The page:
Also read; Many Indians Face Credit Card Fraud! Many Experienced UPI Transaction Fraud, Reveals Survey


In 2023 alone, the total number of financial fraud cases is 1.13 million, according to Lok Sabha data. The amount involved in financial fraud cases in 2023 is Rs 7488.6 crore, according to Lok Sabha. According to RBI, there are 6,659 cases of digital/payment fraud (card/internet) in 2023 alone. According to the Indian Cyber Crime Coordination Centre, there are 4.7 lakh financial fraud complaints (saved Rs 1200 crore). According to media reports, from the finance ministry, while total financial frauds increased 65 per cent in 2022, ATM and other financial frauds grew 88.8 per cent in value between 2021-2022, Rs 1,119 crore in 2021 (1.08 million cases), and Rs 2,113 crore in 2022 (1.78 million cases). According to NPCI, UPI-related scams account for 55 per cent of total digital payments fraud. According to NPCI, 2000 customers were affected monthly by cyber fraud.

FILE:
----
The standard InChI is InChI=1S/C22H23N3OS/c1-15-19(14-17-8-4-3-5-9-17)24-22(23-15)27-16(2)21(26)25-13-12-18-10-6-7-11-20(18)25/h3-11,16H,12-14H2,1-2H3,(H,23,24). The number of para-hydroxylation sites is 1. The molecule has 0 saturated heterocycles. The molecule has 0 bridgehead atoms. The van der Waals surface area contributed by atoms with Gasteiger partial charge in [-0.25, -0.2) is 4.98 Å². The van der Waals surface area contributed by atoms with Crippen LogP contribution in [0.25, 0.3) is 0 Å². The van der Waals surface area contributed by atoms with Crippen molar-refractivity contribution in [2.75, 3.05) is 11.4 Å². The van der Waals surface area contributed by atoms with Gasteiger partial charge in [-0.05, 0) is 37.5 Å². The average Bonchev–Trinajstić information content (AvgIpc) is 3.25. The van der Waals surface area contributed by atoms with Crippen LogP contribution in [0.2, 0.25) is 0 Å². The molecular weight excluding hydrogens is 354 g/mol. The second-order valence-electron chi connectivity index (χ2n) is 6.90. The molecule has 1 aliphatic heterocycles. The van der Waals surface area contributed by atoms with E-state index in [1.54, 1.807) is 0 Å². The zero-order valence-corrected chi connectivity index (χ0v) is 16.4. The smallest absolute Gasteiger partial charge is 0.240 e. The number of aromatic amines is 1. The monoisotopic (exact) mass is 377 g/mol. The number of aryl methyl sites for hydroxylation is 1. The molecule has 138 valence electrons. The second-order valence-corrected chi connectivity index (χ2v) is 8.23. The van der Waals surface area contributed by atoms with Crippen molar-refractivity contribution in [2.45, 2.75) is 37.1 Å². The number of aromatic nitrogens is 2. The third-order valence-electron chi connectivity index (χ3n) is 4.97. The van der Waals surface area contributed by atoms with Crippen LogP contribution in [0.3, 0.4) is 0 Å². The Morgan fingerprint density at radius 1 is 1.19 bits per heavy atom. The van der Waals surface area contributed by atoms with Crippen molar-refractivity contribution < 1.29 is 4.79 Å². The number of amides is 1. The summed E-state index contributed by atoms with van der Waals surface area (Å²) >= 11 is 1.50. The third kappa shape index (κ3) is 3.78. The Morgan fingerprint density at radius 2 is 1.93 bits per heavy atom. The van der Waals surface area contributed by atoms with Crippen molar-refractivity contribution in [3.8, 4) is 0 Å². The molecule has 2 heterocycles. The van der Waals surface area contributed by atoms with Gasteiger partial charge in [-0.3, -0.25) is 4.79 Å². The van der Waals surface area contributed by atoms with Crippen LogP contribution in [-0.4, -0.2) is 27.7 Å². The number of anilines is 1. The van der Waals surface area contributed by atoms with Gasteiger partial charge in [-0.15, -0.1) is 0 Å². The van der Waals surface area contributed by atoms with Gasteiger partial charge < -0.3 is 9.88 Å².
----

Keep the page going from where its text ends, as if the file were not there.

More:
What To Do If You Lose Money By Financial Fraud: 

Report The Incident Immediately: Promptly report the fraudulent incident to your bank or UPI app provider. Here, time is of the essence - the earlier you report, the higher will be your chances of being eligible for zero eligibility protection, subject to conditions.

Block Your Cards: Request the bank to freeze your account and block your card to prevent further misuse.

Provide Relevant Details: When reporting the incident to the bank, provide all information such as emails, SMSs, screenshots, transaction details, or any other incident-related details, if necessary. This documentation can help support your case.